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Cryptocurrency Scam Victim Who Lost Over $1 Million To Get Over $100,000 Back, Prosecutor

A California victim of a cryptocurrency scam known as pig butchering, who lost over $1 million last year, is now set to receive approximately 10 percent of his losses back, according to a local prosecutor.

Erin West, a deputy district attorney in Santa Clara County, Calif., told Forbes on Friday that a portion of over $318,000 worth of cryptocurrency previously seized by her office actually belongs to a scam victim that Forbes has identified as Cy. (Forbes previously agreed to identify the 52-year-old Bay Area man under that pseudonym.)

Since that seizure, the Santa Clara district attorney’s office has begun the legal process of identifying precisely who owns those funds, and the procedures of how to return them to their rightful owners.

“We have funds in our government wallet that belong to [Cy],” she told Forbes by text message. “$113,000.”

The prosecutor soon explained by phone to Forbes that during the process of analyzing and returning the seized crypto to victims, members of the “REACT Task Force,” an alliance of local, state, and federal law enforcement officials in the Bay Area, traced $113,000 worth to the losses previously reported by Cy.

The funds are held in a cryptocurrency “stablecoin” known as USDT, or Tether. The REACT Task Force investigators, like many law enforcement agencies, use blockchain tracing software to determine how and where tranches of cryptocurrency move. But, these techniques sometimes result in dead ends – the funds move beyond investigators’ reach, or they are unable to determine where they’ve ended up.

But in this case, West said, it was “dumb luck” that one portion of Cy’s losses ended up in the $318,000 that her office had already seized.

“That’s 10 percent of his money, any money back is a win,” West explained further by phone, adding that “ideally” Cy should have that money in hand in 30 days, and that she plans on formally informing the court overseeing the seizure case next week.

When Forbes reached Cy by phone and told him the news, he was stunned, and sounded like he was almost in tears.

“I feel numb, because I don’t know how to feel,” he said. “It’s been up and down, I have had hopes and it drops, but until I actually see the money, I’m trying to not get my hopes too high, but it’s a good start.”

Pig butchering is a relatively new long-game financial con in which “pigs,” or targets, are “butchered” by people who convince them to invest ever-larger sums in purported cryptocurrency-fueled trading platforms. The fake platforms are designed to look real, and make the victims believe that their investments are making fantastic returns — until their scammer, and all the money they believe they’ve invested, disappears.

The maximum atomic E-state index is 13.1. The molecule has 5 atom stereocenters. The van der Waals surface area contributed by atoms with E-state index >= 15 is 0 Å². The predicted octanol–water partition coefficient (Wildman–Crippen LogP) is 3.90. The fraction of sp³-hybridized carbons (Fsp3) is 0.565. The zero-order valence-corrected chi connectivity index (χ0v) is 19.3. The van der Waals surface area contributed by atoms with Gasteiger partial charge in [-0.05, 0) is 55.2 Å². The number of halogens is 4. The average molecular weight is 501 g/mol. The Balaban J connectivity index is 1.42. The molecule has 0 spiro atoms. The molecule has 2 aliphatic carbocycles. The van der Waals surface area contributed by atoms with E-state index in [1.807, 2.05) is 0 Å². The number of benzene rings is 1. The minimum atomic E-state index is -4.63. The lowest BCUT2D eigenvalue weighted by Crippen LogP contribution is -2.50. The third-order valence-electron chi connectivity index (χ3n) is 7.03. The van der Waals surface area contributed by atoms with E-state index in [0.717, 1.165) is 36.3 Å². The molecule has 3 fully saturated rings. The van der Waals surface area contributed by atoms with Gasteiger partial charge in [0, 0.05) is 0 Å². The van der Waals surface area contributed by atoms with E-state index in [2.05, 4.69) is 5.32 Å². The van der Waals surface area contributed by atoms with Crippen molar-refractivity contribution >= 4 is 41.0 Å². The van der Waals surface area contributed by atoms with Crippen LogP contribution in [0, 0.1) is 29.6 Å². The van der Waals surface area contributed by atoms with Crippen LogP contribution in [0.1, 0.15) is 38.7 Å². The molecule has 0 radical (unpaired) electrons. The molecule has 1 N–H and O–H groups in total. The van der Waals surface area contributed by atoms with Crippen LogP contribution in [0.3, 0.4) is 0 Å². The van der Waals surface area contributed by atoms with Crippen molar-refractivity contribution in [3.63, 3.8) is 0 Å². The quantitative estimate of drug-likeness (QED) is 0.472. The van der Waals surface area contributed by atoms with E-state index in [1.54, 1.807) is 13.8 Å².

Victims often lose significant sums, and the practice is so lucrative that it’s being scaled up and carried out en masse in countries like Cambodia, Laos and Myanmar. So far, it has been very difficult for American law enforcement to get money back to victims.

Jan Santiago, the deputy director of advocacy group Global Anti-Scam Organization, previously told Forbes that his group estimates that global financial losses are in the billions of dollars.

In recent months, West has been inundated with reports from financial victims – just recently she had to tell another Bay Area victim that her funds were completely lost. However, the prosecutor has also begun a process to train and educate her counterparts in other counties and states as a way to galvanize scam-related investigations.

“I’m so happy for [Cy],” she continued. “I’m so glad we are able to do this for him.”

“I mean, yeah, I lost over a million and I only got $113k back. But there’s hope now!”

Cy, cryptocurrency scam victim

Shawn Bradstreet, the special agent in charge of the United States Secret Service’s San Francisco Field Office, told Forbes as recently as last month that Cy’s losses were “unrecoverable,” but that the agency was continuing to investigate.

To date, Cy has only been able to recuperate a very small portion of his losses via a GoFundMe page set up by a relative, and nothing from law enforcement.

Soon after hanging up the phone with Forbes, Cy texted with more excitement.

“Man! I don’t know what to do with myself!” he wrote. “I mean, yeah, I lost over a million and I only got $113k back. But there’s hope now! There’s definitely more hope than 30 min ago. I don’t know what to do with myself right now. Wow!”

Read More: Cryptocurrency Scam Victim Who Lost Over $1 Million To Get Over $100,000 Back, Prosecutor

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